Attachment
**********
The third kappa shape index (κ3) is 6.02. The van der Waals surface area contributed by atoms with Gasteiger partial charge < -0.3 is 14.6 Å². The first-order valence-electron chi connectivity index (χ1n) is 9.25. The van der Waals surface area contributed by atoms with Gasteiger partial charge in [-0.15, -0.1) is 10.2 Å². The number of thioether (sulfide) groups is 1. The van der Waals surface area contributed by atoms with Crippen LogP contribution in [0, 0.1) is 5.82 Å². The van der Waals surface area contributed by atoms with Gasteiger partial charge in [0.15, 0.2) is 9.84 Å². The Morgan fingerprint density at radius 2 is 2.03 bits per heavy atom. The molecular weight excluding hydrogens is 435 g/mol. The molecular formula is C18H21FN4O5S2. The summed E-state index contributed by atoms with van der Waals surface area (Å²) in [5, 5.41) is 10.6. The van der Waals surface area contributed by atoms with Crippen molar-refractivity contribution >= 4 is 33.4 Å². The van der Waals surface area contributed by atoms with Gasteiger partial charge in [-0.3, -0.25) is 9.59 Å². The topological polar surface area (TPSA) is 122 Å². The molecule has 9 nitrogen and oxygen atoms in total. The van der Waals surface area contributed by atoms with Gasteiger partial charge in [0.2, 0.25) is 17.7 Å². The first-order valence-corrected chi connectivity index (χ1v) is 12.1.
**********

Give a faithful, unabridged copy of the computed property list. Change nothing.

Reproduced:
The third kappa shape index (κ3) is 6.02. The van der Waals surface area contributed by atoms with Gasteiger partial charge < -0.3 is 14.6 Å². The first-order valence-electron chi connectivity index (χ1n) is 9.25. The van der Waals surface area contributed by atoms with Gasteiger partial charge in [-0.15, -0.1) is 10.2 Å². The number of thioether (sulfide) groups is 1. The van der Waals surface area contributed by atoms with Crippen LogP contribution in [0, 0.1) is 5.82 Å². The van der Waals surface area contributed by atoms with Gasteiger partial charge in [0.15, 0.2) is 9.84 Å². The Morgan fingerprint density at radius 2 is 2.03 bits per heavy atom. The molecular weight excluding hydrogens is 435 g/mol. The molecular formula is C18H21FN4O5S2. The summed E-state index contributed by atoms with van der Waals surface area (Å²) in [5, 5.41) is 10.6. The van der Waals surface area contributed by atoms with Crippen molar-refractivity contribution >= 4 is 33.4 Å². The van der Waals surface area contributed by atoms with Gasteiger partial charge in [-0.3, -0.25) is 9.59 Å². The topological polar surface area (TPSA) is 122 Å². The molecule has 9 nitrogen and oxygen atoms in total. The van der Waals surface area contributed by atoms with Gasteiger partial charge in [0.2, 0.25) is 17.7 Å². The first-order valence-corrected chi connectivity index (χ1v) is 12.1.